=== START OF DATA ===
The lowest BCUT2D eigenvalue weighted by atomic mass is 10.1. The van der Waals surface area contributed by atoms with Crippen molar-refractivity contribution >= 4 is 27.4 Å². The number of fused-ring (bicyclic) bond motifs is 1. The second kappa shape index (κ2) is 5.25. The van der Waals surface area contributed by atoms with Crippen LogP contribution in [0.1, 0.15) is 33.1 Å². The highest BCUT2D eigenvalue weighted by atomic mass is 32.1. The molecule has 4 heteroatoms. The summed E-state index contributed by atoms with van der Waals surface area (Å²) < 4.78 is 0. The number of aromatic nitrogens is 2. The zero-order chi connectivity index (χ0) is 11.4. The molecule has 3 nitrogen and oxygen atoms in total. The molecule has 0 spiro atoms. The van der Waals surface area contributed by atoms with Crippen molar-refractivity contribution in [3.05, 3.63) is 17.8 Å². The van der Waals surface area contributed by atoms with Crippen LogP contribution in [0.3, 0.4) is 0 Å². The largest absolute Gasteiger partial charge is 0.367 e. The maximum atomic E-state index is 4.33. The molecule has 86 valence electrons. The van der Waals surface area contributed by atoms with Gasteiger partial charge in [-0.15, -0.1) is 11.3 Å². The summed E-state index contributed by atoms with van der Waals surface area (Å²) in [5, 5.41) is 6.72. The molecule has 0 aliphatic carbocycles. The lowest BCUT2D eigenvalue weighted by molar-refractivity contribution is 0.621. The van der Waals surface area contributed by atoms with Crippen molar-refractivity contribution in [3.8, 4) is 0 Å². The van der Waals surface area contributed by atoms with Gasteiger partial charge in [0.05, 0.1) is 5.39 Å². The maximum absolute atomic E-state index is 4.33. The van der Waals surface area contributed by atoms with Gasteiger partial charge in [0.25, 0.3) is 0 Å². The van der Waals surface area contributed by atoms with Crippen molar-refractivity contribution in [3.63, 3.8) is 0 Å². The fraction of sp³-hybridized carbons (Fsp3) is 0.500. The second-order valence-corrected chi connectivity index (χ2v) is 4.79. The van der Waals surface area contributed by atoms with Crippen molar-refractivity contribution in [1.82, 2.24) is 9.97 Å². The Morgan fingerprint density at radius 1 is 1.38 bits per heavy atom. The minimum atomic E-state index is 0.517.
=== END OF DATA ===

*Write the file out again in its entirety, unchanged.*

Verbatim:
The lowest BCUT2D eigenvalue weighted by atomic mass is 10.1. The van der Waals surface area contributed by atoms with Crippen molar-refractivity contribution >= 4 is 27.4 Å². The number of fused-ring (bicyclic) bond motifs is 1. The second kappa shape index (κ2) is 5.25. The van der Waals surface area contributed by atoms with Crippen LogP contribution in [0.1, 0.15) is 33.1 Å². The highest BCUT2D eigenvalue weighted by atomic mass is 32.1. The molecule has 4 heteroatoms. The summed E-state index contributed by atoms with van der Waals surface area (Å²) < 4.78 is 0. The number of aromatic nitrogens is 2. The zero-order chi connectivity index (χ0) is 11.4. The molecule has 3 nitrogen and oxygen atoms in total. The molecule has 0 spiro atoms. The van der Waals surface area contributed by atoms with Crippen molar-refractivity contribution in [3.05, 3.63) is 17.8 Å². The van der Waals surface area contributed by atoms with Crippen LogP contribution in [0.3, 0.4) is 0 Å². The largest absolute Gasteiger partial charge is 0.367 e. The maximum atomic E-state index is 4.33. The molecule has 86 valence electrons. The van der Waals surface area contributed by atoms with Gasteiger partial charge in [-0.15, -0.1) is 11.3 Å². The summed E-state index contributed by atoms with van der Waals surface area (Å²) in [5, 5.41) is 6.72. The molecule has 0 aliphatic carbocycles. The lowest BCUT2D eigenvalue weighted by molar-refractivity contribution is 0.621. The van der Waals surface area contributed by atoms with Crippen molar-refractivity contribution in [3.8, 4) is 0 Å². The van der Waals surface area contributed by atoms with Gasteiger partial charge in [0.05, 0.1) is 5.39 Å². The maximum absolute atomic E-state index is 4.33. The van der Waals surface area contributed by atoms with Gasteiger partial charge in [0.25, 0.3) is 0 Å². The van der Waals surface area contributed by atoms with Crippen molar-refractivity contribution in [3.63, 3.8) is 0 Å². The fraction of sp³-hybridized carbons (Fsp3) is 0.500. The second-order valence-corrected chi connectivity index (χ2v) is 4.79. The van der Waals surface area contributed by atoms with Crippen molar-refractivity contribution in [1.82, 2.24) is 9.97 Å². The Morgan fingerprint density at radius 1 is 1.38 bits per heavy atom. The minimum atomic E-state index is 0.517.